“Air travel is definitely static, in part because of concerns with the Iraqi situation and the economy,” he said. “The airlines dropped fares so that the normal Saturday night requirement is not a factor. Historically, the airlines will relax that, but it’s usually two weeks before the holidays. This year, they came out with it at the tail end of October. Even so, more people are driving.”
Starr Smith, international journalist and author of the best-selling travel book, “Southern Scenes: Journeys Through a Lovely Land” (River City Publishing, $29.95), said families are “taking their homes” to nearby land-based resorts, such as the Grand Hotel in Point Clear, The Peabody in Memphis or Hotel Monteleone in New Orleans. “That way,” he said, “the family can be together during the holidays and enjoy a relaxing vacation at the same time.”
Darienne Wilson, director of tourism development for the Mississippi Development Authority, expects a busy holiday travel season. “One way or another, people are going to reconnect with family this Christmas,” she said.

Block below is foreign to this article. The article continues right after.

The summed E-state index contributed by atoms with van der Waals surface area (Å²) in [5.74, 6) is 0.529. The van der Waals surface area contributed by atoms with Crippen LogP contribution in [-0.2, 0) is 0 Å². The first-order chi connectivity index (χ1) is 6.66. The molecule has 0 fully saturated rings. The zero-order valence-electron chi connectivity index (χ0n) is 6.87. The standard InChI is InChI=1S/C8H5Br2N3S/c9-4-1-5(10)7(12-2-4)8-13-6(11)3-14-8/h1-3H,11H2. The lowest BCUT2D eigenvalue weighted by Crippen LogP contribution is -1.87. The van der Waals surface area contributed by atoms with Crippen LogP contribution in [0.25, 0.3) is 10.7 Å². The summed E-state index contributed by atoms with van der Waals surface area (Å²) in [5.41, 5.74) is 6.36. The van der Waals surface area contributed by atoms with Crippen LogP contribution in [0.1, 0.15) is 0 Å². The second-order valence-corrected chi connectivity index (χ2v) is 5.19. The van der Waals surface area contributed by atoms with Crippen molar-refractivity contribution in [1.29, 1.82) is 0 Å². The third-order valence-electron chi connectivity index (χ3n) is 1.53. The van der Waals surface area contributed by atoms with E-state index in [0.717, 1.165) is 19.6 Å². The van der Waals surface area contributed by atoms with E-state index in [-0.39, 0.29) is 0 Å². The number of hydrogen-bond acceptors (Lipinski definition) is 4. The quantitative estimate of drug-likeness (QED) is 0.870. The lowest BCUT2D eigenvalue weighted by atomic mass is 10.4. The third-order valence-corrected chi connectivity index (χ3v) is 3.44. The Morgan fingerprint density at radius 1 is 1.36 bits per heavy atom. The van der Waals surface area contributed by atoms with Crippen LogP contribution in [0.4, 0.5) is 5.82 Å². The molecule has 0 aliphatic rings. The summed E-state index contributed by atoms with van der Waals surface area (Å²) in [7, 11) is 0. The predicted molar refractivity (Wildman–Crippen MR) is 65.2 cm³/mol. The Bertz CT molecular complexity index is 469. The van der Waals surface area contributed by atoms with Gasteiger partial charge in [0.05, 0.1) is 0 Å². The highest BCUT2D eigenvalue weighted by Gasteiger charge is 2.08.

Amtrak is trying to capture a slice of the holiday market. For a limited time, Amtrak is offering 30% off the lowest available coach fare, plus an additional 5% off when travel is booked online, for ticket purchases between November 4 and December 13 and travel from November 7 through February 28, 2003.
Still, if your heart is set on skiing, post holiday bargains can be found, said Bryan. “The 10 or 12 days following New Year’s often offers off season rates at ski resorts…and with airlines.”
New York remains a popular destination for pre-Christmas and Christmas holidays, but New York charges its highest rates of the year from Thanksgiving until Christmas and reservations must be made early. “The key to successful holiday travel is to book early,” said Bryan. “While tourists often brag about last-minute deals, the best rates are often reserved for those who book early.”
Contributing writer Lynne W. Jeter’s column on business travel and the business of travel appears regularly in the Mississippi Business Journal. Contact her at (601) 672-0146 or firstname.lastname@example.org</a.